The Human Beggar Zoo in China

When beggars began to turn up in droves at a local religious festival, Chinese officials came up with a rather unusual - and some say cruel - solution, a human cage:

According to a Nanchang official, in recent years the number of beggars turning up for the local religious festival has increased to a point where they’re actually making temple visitors uncomfortable with their lamenting and pleading for some pocket change. So this year, to make sure everyone attending the festivities will be left alone, they decided to separate the hundreds of beggars in small metal cages around the festival grounds, where people can still give donations if they wish, but without being followed around and nagged while they’re on a day out with their family.

“The beggars are quite comfortable in their cages, people send them food and water as gifts. In a way it is better for them there than having to find a place on the busy streets,” festival organizers said.” The beggars can leave whenever they like but they have to leave the city too, they can’t go into the fair,’ they added.

Human rights activists are not amused:

“Do they want people to believe the region has no poor people and just put on a good show? These people need help. We should not be allowing them to be locked away in cages. These people are human beings too,” one said, while another commented “They are treating them like zoo animals. What will they have to do next – tricks for their food? This is nothing but public humiliation!”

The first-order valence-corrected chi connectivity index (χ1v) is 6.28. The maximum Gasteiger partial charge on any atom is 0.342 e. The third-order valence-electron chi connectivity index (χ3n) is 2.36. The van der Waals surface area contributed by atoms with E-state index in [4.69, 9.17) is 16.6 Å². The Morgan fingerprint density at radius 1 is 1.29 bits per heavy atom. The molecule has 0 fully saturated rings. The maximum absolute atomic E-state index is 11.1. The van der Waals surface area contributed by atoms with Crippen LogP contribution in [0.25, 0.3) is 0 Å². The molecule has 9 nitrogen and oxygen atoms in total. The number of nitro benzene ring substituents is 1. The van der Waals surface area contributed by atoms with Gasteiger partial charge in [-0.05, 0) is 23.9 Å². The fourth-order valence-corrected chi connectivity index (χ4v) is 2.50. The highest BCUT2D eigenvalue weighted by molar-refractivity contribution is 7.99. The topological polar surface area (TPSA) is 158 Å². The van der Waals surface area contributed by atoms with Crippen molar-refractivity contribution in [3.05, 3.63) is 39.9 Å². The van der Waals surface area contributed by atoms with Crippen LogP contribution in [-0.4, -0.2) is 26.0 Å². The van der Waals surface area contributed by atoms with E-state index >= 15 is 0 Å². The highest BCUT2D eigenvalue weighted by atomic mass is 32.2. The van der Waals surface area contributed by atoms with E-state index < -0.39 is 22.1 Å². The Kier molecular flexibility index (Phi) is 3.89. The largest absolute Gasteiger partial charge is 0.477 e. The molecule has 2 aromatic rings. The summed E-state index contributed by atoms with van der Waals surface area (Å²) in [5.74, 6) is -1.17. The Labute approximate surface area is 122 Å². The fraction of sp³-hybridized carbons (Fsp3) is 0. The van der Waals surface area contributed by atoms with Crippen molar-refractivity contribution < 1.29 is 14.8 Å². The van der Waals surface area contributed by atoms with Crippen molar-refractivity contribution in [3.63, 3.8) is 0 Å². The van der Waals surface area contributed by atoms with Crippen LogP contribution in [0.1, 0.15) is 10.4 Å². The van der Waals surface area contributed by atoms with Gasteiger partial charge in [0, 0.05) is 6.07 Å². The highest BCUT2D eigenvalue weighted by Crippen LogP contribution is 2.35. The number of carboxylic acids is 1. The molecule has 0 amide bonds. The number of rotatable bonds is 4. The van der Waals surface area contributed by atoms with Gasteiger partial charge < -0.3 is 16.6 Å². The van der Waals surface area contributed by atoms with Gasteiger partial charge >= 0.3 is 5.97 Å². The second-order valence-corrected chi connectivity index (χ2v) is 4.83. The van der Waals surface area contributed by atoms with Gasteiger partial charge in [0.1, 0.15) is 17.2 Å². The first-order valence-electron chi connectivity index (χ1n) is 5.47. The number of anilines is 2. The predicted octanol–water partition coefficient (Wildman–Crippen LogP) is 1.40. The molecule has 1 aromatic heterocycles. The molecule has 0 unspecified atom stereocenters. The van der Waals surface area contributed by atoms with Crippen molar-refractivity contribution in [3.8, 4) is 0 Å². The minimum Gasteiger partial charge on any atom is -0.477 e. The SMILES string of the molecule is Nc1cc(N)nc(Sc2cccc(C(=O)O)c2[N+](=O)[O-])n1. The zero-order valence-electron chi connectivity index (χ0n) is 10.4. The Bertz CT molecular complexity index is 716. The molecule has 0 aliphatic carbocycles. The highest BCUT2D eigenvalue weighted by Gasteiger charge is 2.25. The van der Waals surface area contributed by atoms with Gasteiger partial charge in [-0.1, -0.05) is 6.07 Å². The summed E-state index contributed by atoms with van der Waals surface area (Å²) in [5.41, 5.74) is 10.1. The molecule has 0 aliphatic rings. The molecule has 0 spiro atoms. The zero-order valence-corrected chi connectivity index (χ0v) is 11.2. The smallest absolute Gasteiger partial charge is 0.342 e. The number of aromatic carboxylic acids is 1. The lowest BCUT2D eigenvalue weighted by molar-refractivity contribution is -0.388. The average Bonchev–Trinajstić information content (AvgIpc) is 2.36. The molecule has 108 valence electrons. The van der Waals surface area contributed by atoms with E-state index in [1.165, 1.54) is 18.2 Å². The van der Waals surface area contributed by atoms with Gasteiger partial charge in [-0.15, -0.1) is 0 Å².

Oddity Central has the post: Link

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I must agree, there's a difference between just begging and aggressive panhandling, the latter being basically harassment.

I'm not sure where the "human rights activists" get the idea the authorities are trying to make it look like "the region has no poor people". They're right there, in cages, all around the festival grounds. One could almost say that the poor from the region are on prominent display where festival attendees can give them alms conveniently if they choose to. This solution seems better than just removing the panhandlers altogether or arresting them under selectively-applied anti-camping/anti-loitering/anti-panhandling ordinances, which is what a lot of municipalities around the USA do to get rid of unsightly hobos and homeless people.
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